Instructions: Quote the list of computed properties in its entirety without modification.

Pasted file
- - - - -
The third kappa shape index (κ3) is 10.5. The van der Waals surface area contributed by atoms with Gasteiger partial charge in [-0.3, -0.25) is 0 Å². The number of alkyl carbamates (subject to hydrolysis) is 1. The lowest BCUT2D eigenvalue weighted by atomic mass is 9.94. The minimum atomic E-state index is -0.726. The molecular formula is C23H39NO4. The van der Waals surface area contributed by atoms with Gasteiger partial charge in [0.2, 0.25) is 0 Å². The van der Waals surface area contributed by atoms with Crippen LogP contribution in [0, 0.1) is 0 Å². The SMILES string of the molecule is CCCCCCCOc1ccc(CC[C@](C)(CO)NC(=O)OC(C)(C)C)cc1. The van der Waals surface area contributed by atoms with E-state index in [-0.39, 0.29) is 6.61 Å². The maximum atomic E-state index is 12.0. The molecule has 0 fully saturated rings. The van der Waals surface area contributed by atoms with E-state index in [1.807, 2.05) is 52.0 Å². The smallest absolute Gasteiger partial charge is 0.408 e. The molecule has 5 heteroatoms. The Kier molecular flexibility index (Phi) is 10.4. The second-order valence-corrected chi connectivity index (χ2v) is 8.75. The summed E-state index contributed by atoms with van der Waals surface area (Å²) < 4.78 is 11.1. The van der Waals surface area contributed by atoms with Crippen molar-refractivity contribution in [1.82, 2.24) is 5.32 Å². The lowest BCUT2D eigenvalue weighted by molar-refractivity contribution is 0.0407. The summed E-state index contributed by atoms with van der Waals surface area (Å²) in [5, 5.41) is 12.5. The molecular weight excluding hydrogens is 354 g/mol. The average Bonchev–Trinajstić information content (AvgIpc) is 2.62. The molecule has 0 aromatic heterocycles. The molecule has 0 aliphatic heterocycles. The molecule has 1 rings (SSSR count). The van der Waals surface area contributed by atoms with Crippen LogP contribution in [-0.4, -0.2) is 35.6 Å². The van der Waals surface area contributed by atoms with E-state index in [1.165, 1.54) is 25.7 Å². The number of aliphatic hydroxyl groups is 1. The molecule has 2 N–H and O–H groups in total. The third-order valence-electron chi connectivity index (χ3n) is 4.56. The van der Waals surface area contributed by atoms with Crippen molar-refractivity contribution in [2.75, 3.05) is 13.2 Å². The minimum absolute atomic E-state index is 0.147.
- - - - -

The third kappa shape index (κ3) is 10.5. The van der Waals surface area contributed by atoms with Gasteiger partial charge in [-0.3, -0.25) is 0 Å². The number of alkyl carbamates (subject to hydrolysis) is 1. The lowest BCUT2D eigenvalue weighted by atomic mass is 9.94. The minimum atomic E-state index is -0.726. The molecular formula is C23H39NO4. The van der Waals surface area contributed by atoms with Gasteiger partial charge in [0.2, 0.25) is 0 Å². The van der Waals surface area contributed by atoms with Crippen LogP contribution in [0, 0.1) is 0 Å². The SMILES string of the molecule is CCCCCCCOc1ccc(CC[C@](C)(CO)NC(=O)OC(C)(C)C)cc1. The van der Waals surface area contributed by atoms with E-state index in [-0.39, 0.29) is 6.61 Å². The maximum atomic E-state index is 12.0. The molecule has 0 fully saturated rings. The van der Waals surface area contributed by atoms with E-state index in [1.807, 2.05) is 52.0 Å². The smallest absolute Gasteiger partial charge is 0.408 e. The molecule has 5 heteroatoms. The Kier molecular flexibility index (Phi) is 10.4. The second-order valence-corrected chi connectivity index (χ2v) is 8.75. The summed E-state index contributed by atoms with van der Waals surface area (Å²) < 4.78 is 11.1. The van der Waals surface area contributed by atoms with Crippen molar-refractivity contribution in [1.82, 2.24) is 5.32 Å². The lowest BCUT2D eigenvalue weighted by molar-refractivity contribution is 0.0407. The summed E-state index contributed by atoms with van der Waals surface area (Å²) in [5, 5.41) is 12.5. The molecular weight excluding hydrogens is 354 g/mol. The average Bonchev–Trinajstić information content (AvgIpc) is 2.62. The molecule has 0 aromatic heterocycles. The molecule has 0 aliphatic heterocycles. The molecule has 1 rings (SSSR count). The van der Waals surface area contributed by atoms with Crippen LogP contribution in [-0.4, -0.2) is 35.6 Å². The van der Waals surface area contributed by atoms with E-state index in [1.165, 1.54) is 25.7 Å². The number of aliphatic hydroxyl groups is 1. The molecule has 2 N–H and O–H groups in total. The third-order valence-electron chi connectivity index (χ3n) is 4.56. The van der Waals surface area contributed by atoms with Crippen molar-refractivity contribution in [2.75, 3.05) is 13.2 Å². The minimum absolute atomic E-state index is 0.147.